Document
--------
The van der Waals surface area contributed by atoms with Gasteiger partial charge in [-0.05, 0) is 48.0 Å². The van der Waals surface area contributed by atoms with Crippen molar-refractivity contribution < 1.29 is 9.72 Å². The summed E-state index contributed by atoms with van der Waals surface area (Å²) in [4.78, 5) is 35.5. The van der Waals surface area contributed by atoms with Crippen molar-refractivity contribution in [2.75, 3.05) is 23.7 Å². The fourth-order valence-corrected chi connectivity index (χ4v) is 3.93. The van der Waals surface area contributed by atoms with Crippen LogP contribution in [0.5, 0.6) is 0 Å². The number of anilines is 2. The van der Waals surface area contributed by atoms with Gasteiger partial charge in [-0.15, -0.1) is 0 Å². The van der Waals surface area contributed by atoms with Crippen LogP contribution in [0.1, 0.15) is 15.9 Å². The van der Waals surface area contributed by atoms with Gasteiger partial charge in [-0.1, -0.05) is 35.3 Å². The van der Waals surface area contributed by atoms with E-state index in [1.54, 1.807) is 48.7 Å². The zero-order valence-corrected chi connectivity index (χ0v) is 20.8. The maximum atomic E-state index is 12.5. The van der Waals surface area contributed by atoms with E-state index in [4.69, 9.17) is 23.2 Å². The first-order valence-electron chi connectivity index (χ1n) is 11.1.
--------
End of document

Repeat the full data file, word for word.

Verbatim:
The van der Waals surface area contributed by atoms with Gasteiger partial charge in [-0.05, 0) is 48.0 Å². The van der Waals surface area contributed by atoms with Crippen molar-refractivity contribution < 1.29 is 9.72 Å². The summed E-state index contributed by atoms with van der Waals surface area (Å²) in [4.78, 5) is 35.5. The van der Waals surface area contributed by atoms with Crippen molar-refractivity contribution in [2.75, 3.05) is 23.7 Å². The fourth-order valence-corrected chi connectivity index (χ4v) is 3.93. The van der Waals surface area contributed by atoms with Crippen LogP contribution in [0.5, 0.6) is 0 Å². The number of anilines is 2. The van der Waals surface area contributed by atoms with Gasteiger partial charge in [-0.15, -0.1) is 0 Å². The van der Waals surface area contributed by atoms with Crippen LogP contribution in [0.1, 0.15) is 15.9 Å². The van der Waals surface area contributed by atoms with Gasteiger partial charge in [-0.1, -0.05) is 35.3 Å². The van der Waals surface area contributed by atoms with E-state index in [1.54, 1.807) is 48.7 Å². The zero-order valence-corrected chi connectivity index (χ0v) is 20.8. The maximum atomic E-state index is 12.5. The van der Waals surface area contributed by atoms with E-state index in [4.69, 9.17) is 23.2 Å². The first-order valence-electron chi connectivity index (χ1n) is 11.1.